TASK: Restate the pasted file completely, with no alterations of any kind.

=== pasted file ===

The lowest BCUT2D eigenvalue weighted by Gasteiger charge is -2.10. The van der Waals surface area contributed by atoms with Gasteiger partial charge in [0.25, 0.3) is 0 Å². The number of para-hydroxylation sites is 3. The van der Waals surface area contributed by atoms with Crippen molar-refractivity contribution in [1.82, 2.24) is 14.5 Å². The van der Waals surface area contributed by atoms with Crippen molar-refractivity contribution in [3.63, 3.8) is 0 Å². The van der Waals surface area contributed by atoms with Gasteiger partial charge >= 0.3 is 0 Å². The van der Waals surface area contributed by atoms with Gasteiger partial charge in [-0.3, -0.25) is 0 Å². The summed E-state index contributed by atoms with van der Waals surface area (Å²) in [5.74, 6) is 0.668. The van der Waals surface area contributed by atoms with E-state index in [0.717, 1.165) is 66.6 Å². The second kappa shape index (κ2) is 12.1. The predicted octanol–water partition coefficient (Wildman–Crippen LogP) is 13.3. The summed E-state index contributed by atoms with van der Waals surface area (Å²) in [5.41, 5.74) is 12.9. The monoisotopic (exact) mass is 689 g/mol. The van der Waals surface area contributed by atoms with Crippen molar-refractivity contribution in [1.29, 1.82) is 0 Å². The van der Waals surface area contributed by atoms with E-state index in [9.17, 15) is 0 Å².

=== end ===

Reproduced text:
The lowest BCUT2D eigenvalue weighted by Gasteiger charge is -2.10. The van der Waals surface area contributed by atoms with Gasteiger partial charge in [0.25, 0.3) is 0 Å². The number of para-hydroxylation sites is 3. The van der Waals surface area contributed by atoms with Crippen molar-refractivity contribution in [1.82, 2.24) is 14.5 Å². The van der Waals surface area contributed by atoms with Crippen molar-refractivity contribution in [3.63, 3.8) is 0 Å². The van der Waals surface area contributed by atoms with Gasteiger partial charge >= 0.3 is 0 Å². The van der Waals surface area contributed by atoms with Gasteiger partial charge in [-0.3, -0.25) is 0 Å². The summed E-state index contributed by atoms with van der Waals surface area (Å²) in [5.74, 6) is 0.668. The van der Waals surface area contributed by atoms with E-state index in [0.717, 1.165) is 66.6 Å². The second kappa shape index (κ2) is 12.1. The predicted octanol–water partition coefficient (Wildman–Crippen LogP) is 13.3. The summed E-state index contributed by atoms with van der Waals surface area (Å²) in [5.41, 5.74) is 12.9. The monoisotopic (exact) mass is 689 g/mol. The van der Waals surface area contributed by atoms with Crippen molar-refractivity contribution in [1.29, 1.82) is 0 Å². The van der Waals surface area contributed by atoms with E-state index in [9.17, 15) is 0 Å².